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Record-low support for Afghanistan war shows Obama's vulnerability

Opposition to the war in Afghanistan has Obama walking on eggshells with his Democratic base.

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Obama’s not-bad overall ratings for handling of the Afghanistan war may reflect his pledge to start withdrawing US forces next summer, the ABC News analysis suggests. Fifty-four percent of Americans support that time frame, up 15 points from when it was first announced a year ago, according to ABC News.

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But among his own Democratic base, Obama is walking on egg shells. US military leaders warn that the start of the withdrawal in July 2011 is “conditions based,” and they have placed more emphasis on their goal of turning over security responsibility to the Afghans in 2014 rather than the 2011 deadline. If it begins to look like not much is going to change next July, that could spark a primary challenge to Obama from his left. So far, the likeliest possibilities – former Democratic National Committee chairman Howard Dean and outgoing Sen. Russ Feingold (D) of Wisconsin – say they’re not running. But one or both could change their minds, and other antiwar candidates could emerge.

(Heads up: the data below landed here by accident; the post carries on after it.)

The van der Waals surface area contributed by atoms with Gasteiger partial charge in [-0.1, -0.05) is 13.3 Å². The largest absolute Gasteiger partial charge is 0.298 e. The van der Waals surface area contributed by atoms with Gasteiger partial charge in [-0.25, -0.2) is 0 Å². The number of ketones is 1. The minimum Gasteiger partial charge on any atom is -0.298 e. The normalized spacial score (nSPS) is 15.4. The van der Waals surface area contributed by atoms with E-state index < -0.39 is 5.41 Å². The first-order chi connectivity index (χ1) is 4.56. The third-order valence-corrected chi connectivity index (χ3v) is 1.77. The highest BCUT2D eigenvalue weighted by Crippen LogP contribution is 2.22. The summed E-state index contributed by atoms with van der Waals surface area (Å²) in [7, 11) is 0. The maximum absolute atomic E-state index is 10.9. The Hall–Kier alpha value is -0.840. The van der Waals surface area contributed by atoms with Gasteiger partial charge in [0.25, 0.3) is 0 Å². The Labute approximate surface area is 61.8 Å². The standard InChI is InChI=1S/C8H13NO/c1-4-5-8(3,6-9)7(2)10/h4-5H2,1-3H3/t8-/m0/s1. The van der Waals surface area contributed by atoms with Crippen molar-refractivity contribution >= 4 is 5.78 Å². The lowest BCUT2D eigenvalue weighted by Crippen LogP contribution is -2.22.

The most aggressive advocates from the antiwar left staged rallies around the country Thursday, including one in Washington. Members of the groups CODEPINK and Veterans for Peace chained themselves to the White House fence, leading to dozens of arrests. One of those arrested was Daniel Ellsberg, the antiwar activist best-known for leaking the Pentagon Papers during the Vietnam War. Before the rally, Mr. Ellsberg held a press conference and expressed support for Wikileaks founder Julian Assange and for the US Army private suspected of giving Wikileaks classified documents that were then publicly released.


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